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The Strands at the Trip: luminescent London fog and golden gaslamp lyrics.

One of LA’s most underrated bands. They are jazz, but much more – they actually do defy genres

by Patrick O’Heffernan  Host, Music FridayLive!,

I have always liked The Strands.  I have been following this La Westside jazz-but-much-more band for over 2 years now and often turn to their music when I want to do a little writing or just kick back like I am strolling Main Street at Disneyland in the twilight.   Amada Campbell and her crew know how to set a smooth, pleasure-infused mood, but with a bit of a lyrical edge to it.  Being British, she can’t go completely southern California– there is always a bit of London fog in her songs.

strands. band. trip. stage 2As good as The Strands albums are – especially their most recent release, Freshly Cut – it is their live appearances that are must-see events, especially when they open for classic bands like The Spinners, which they did in February at the Saben Theater in Beverly Hills. But whether it is at a grand venue like the Saben, or the local jazz/rock spot The Trip, where I saw them last week, they are magicians at creating not just music, but an environment.  Amanda’s voice manages to be both glass smooth and life-experienced rough at the same time.  Her songs and delivery wrap you in London fog but infused it with silver from a mackerel moon and a little gold from a gaslamp.  It is as if she creates Midnight in Paris, but in London, wherever she sings.

CaptureThe performance at The Trip did that beautifully, even though almost every table was full of happy — and sometimes chatty — people, folks who came and went through the front door next to the stage, and sonic competition from the bar.  It all went away when lead guitarist Richard Green,  bassist and Strands founder Paul Campbell, drummer Lance Tamanaha, and keyboardist  Emily Ashenfelter began playing elegant, restrained, genre-defying rhythms and melodies transporting Amanda’s cinematic lyrics, enhanced with a backup singer, Ruby M. You feel like you are in a movie love scene where everything except the object of your desire fades into silence.  Not easy, but The Strands do it.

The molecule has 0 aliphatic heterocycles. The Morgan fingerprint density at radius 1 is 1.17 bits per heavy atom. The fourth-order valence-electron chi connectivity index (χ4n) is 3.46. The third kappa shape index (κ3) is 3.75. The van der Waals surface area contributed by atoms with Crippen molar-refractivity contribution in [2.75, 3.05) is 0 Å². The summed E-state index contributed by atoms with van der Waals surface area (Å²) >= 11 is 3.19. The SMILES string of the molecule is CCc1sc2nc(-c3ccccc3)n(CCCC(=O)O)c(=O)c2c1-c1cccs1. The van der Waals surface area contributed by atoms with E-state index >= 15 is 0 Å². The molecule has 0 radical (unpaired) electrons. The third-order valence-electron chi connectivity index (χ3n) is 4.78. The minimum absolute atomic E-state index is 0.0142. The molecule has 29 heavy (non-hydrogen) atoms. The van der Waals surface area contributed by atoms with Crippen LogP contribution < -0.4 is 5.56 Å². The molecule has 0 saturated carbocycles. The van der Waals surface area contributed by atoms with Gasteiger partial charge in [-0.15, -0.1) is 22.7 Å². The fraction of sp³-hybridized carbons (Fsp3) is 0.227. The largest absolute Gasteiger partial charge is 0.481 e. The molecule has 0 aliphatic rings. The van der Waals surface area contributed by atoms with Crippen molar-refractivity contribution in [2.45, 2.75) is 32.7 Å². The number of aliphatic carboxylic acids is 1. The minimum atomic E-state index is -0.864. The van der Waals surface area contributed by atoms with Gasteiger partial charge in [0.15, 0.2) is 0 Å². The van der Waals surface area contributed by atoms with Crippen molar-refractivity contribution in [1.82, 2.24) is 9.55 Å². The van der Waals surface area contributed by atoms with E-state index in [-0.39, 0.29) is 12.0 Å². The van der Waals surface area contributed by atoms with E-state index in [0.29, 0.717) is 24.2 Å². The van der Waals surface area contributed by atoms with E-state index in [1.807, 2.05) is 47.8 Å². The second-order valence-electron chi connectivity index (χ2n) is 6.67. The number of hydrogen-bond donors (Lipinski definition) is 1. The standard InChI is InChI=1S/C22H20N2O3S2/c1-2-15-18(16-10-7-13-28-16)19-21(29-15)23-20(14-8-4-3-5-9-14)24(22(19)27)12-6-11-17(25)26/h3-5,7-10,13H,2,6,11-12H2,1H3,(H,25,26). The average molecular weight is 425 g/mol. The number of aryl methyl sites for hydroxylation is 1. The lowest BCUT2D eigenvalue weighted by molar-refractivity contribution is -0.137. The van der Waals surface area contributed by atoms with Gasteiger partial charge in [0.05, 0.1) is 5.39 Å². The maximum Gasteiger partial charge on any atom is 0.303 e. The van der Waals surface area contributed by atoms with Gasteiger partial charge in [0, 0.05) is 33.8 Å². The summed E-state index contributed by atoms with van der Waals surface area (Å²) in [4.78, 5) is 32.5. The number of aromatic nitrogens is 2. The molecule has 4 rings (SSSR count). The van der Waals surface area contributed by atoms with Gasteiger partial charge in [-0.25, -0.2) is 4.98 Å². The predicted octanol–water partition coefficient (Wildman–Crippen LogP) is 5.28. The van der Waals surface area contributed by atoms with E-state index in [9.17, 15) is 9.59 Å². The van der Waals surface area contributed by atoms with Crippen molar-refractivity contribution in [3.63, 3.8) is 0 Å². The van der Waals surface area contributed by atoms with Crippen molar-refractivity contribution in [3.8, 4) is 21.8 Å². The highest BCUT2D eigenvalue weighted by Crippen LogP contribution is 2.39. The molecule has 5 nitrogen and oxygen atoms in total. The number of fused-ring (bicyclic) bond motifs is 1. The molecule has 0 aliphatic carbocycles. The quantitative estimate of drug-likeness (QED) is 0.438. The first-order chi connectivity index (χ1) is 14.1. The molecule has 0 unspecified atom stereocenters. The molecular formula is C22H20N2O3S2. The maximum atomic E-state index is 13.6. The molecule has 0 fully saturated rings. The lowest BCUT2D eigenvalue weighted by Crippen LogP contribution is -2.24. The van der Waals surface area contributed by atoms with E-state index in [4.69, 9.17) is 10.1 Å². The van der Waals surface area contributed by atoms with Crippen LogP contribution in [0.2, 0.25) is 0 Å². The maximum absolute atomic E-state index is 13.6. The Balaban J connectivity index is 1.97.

The transformation was carried through 13 songs, drawn from their three albums, plus a couple of new songs.   Three tunes came from their 2015 album, Entanglement including their emblematic Love Is On the Line”  and the mesmerizing “Flying”.  Amanda delivered songs from the new Freshly Cut album like “The Time is Right for Love” and “Same Old Dream”, and from the Rough Out There album including one of my favorite, “Hollywood Hills”.  The new songs we were treated to were “Pushing Me Away” and “Mother Nature”, both delivered with Campbell’s magic touch..

The Strands were formed in 2011 and played live gigs for four years before going into the studio to produce Entanglements.  During that time, they developed their signature sound, which they call Artisanal – carefully curated, precisely pitched and totally unique and hypnotic. They are tight, professional, entertaining – everything a top band should be.  Which is why I call them underrated.  They can carry off an intimate venue like the trip, a bigger one like Hotel Café, or a full-scale hall like the Saban Theater.  And they do it with grace, humor, and music that is all their own.

If you get a chance to see them live, by all means, do so. Sit back and enjoy a bit of sonically luminescent London fog and golden gaslamp lyrics.

The Strands
Freshley Cut         released Feb. 2019 available at the website or on Apple Music/iTunes



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About Patrick O'Heffernan, Music Sin Fronteras (428 Articles)
Patrick O’Heffernan, PhD., is a music journalist based in Mexico, with a global following. He focuses on music in English and Spanish that combines rock and rap, blues and jazz and pop with music from Latin America, especially Mexico like cumbia, banda, son jarocho, and mariachi. He is also edits a local news website and is a subeditor of a local Spanish language newspaper. Check out his weekly column Music Sin Frontera on Sunday nights.

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